Multimode fibers rise to the challenge

An update on the current state of optical fiber in standards, including the definition of OM4.

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An update on the current state of optical fiber in standards, including the definition of OM4.

Multimode optical fibers have always offered users the most cost-effective choice to achieve the benefits of fiber-optic transmission in premises applications. The simple reason is that the electronics are less expensive than those used to power singlemode fibers. While TR-42, the User Premises Telecommunications Cabling Requirements Engineering Committee, has recognized both multimode and singlemode optical fiber for private-network structured cabling, this was because a combined system has always provided the best value for the end user who might need single-mode fiber to support long distances or very high data rates.

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The good news is that the newest generations of multimode fibers can support the same high data rates as singlemode, including 40 and 100 Gbits/sec, while retaining the cost savings associated with multimode fibers.

TR-42 initially recognized 62.5-µm multimode fiber in ANSI/TIA-568, The Commercial Building Cabling Standard. As newer applications and optical sources came along, the higher-bandwidth capabilities of 50-µm fiber became recognized as well. As transmission speeds increased, the market shifted from 62.5-µm to 50-µmfiber and, more recently, to 50-µm laser-optimized fiber (OM3). This trend will be accelerated with the advent of 40/100-Gigabit Ethernet (GbE) because there is no OM1 or OM2 objective at these next-generation speeds.

The next speed generations

The current objectives for both 40 and 100 GbE are to cover a distance of at least 100 meters on OM3 fiber. The 100-meter value will allow for extremely low-cost transceivers, but is well short of the 300-meter distance allowed by TR-42 in the TIA-942 data center standard; and no one seems excited about having to use singlemode electronics and singlemode fiber for every link in their network that reached farther than 100 meters.

In a survey presented at the Institute of Electrical and Electronics Engineers (IEEE; www.ieee.org) 802.3 meeting in July 2008, 20 diverse end users were asked to consider three options. (Note that OM4 is a higher-bandwidth multimode fiber that will be discussed in greater detail later in this article). The three options were:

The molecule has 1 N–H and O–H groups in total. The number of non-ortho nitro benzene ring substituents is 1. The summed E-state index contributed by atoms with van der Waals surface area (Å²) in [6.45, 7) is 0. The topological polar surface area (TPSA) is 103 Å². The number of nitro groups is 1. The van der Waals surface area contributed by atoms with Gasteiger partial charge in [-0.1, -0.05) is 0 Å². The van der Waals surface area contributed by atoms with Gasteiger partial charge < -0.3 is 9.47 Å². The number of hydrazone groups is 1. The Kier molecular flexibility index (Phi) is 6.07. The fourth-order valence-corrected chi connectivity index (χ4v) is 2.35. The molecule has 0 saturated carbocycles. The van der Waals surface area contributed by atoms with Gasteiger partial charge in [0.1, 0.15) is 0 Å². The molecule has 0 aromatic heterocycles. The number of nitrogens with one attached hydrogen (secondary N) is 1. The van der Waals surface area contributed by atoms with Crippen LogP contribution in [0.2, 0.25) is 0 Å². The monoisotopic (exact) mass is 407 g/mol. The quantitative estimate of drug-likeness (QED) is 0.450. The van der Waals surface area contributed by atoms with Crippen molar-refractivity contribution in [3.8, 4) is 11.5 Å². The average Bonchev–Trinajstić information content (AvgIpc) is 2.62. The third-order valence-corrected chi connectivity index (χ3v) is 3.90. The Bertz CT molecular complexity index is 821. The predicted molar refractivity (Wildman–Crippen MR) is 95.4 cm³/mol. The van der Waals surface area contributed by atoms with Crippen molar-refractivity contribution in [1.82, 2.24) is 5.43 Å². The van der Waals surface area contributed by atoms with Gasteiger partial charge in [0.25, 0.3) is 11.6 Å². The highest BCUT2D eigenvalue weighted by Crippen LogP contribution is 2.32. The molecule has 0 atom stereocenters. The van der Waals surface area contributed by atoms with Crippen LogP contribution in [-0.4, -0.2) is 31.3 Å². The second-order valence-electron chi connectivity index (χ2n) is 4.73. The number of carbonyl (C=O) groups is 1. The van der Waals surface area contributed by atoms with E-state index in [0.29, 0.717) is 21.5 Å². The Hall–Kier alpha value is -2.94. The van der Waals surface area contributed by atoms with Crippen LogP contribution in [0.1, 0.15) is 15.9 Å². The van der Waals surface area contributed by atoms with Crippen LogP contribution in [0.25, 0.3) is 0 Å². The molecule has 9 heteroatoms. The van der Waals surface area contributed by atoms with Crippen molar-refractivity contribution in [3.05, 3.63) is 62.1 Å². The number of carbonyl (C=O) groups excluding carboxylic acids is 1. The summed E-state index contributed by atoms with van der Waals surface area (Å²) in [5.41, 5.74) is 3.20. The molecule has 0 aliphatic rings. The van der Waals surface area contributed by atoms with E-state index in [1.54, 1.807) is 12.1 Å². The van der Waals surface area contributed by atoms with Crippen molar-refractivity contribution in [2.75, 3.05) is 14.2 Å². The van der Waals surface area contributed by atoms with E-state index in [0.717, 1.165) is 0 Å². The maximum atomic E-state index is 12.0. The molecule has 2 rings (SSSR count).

A) OM3 to 100 meters (requires one optical module);
B) OM3 to 150 or 200 meters; OM4 to 250 meters(requires one optical module);
C) OM3 to 100 meters; OM3 to 150 or 200 meters; OM4 to 250 meters (requires two optical modules).

The survey results were overwhelmingly (16 or 20) in favor of Option B: OM3 to 150 or 200 meters and OM4 to 250 meters. A minority (4 of 20) favored Option C: OM3 to 100 meters. All survey participants believed the 100-meter transmission length limit suggested by 802.3 would increase the cost of data centers at 40/100-Gbit/sec speeds by forcing them to use a more expensive single-mode system to meet their link-length requirements.

An ad hoc subgroup within 802.3 is studyingextended reach, and working on extending the multimode distance from the current "at least 100 meters on OM3" to somewhere between 150 and 250 meters. Technical feasibility for these extended distances has been shown. What remains is to identify the distance and technical path that will provide the best, lowest-cost solution. The goal is to ensure that multimode fiber customers continue to get the best bang for their buck.

One possible path to achieve the extended distance would be through the use of a higher-bandwidth fiber. Unfortunately, the transceiver specifications that are currently proposed for the 40/100-GbE standards are such that a higher-bandwidth fiber, on its own, doesn't provide much benefit. The sources have such broad spectral widths that the effects of higher bandwidth may only extend the distance by a few percent. But a higher-bandwidth fiber, combined with tighter transceiver specifications or a chip added to the host board, could support link lengths of at least 250 meters on multimode fiber.